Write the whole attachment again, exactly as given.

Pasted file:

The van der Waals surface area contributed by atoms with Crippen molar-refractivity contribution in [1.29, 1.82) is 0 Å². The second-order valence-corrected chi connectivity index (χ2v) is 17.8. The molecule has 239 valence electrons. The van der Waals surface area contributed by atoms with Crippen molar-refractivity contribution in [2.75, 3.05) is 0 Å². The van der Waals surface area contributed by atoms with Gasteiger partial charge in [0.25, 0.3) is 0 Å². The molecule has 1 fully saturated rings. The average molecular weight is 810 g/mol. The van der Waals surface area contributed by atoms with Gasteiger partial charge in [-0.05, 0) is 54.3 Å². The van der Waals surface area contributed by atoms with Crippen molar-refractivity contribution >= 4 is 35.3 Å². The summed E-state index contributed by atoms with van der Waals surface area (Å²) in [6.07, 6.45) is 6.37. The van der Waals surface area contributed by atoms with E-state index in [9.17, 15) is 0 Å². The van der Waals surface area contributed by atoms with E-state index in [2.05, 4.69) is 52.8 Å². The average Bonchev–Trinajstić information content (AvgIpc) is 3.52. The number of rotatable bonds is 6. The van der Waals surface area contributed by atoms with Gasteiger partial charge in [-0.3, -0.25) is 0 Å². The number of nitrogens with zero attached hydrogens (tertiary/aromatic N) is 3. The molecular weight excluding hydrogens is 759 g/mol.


The van der Waals surface area contributed by atoms with Crippen molar-refractivity contribution in [1.29, 1.82) is 0 Å². The second-order valence-corrected chi connectivity index (χ2v) is 17.8. The molecule has 239 valence electrons. The van der Waals surface area contributed by atoms with Crippen molar-refractivity contribution in [2.75, 3.05) is 0 Å². The van der Waals surface area contributed by atoms with Gasteiger partial charge in [0.25, 0.3) is 0 Å². The molecule has 1 fully saturated rings. The average molecular weight is 810 g/mol. The van der Waals surface area contributed by atoms with Gasteiger partial charge in [-0.05, 0) is 54.3 Å². The van der Waals surface area contributed by atoms with Crippen molar-refractivity contribution >= 4 is 35.3 Å². The summed E-state index contributed by atoms with van der Waals surface area (Å²) in [6.07, 6.45) is 6.37. The van der Waals surface area contributed by atoms with E-state index in [9.17, 15) is 0 Å². The van der Waals surface area contributed by atoms with E-state index in [2.05, 4.69) is 52.8 Å². The average Bonchev–Trinajstić information content (AvgIpc) is 3.52. The number of rotatable bonds is 6. The van der Waals surface area contributed by atoms with Gasteiger partial charge in [-0.3, -0.25) is 0 Å². The number of nitrogens with zero attached hydrogens (tertiary/aromatic N) is 3. The molecular weight excluding hydrogens is 759 g/mol.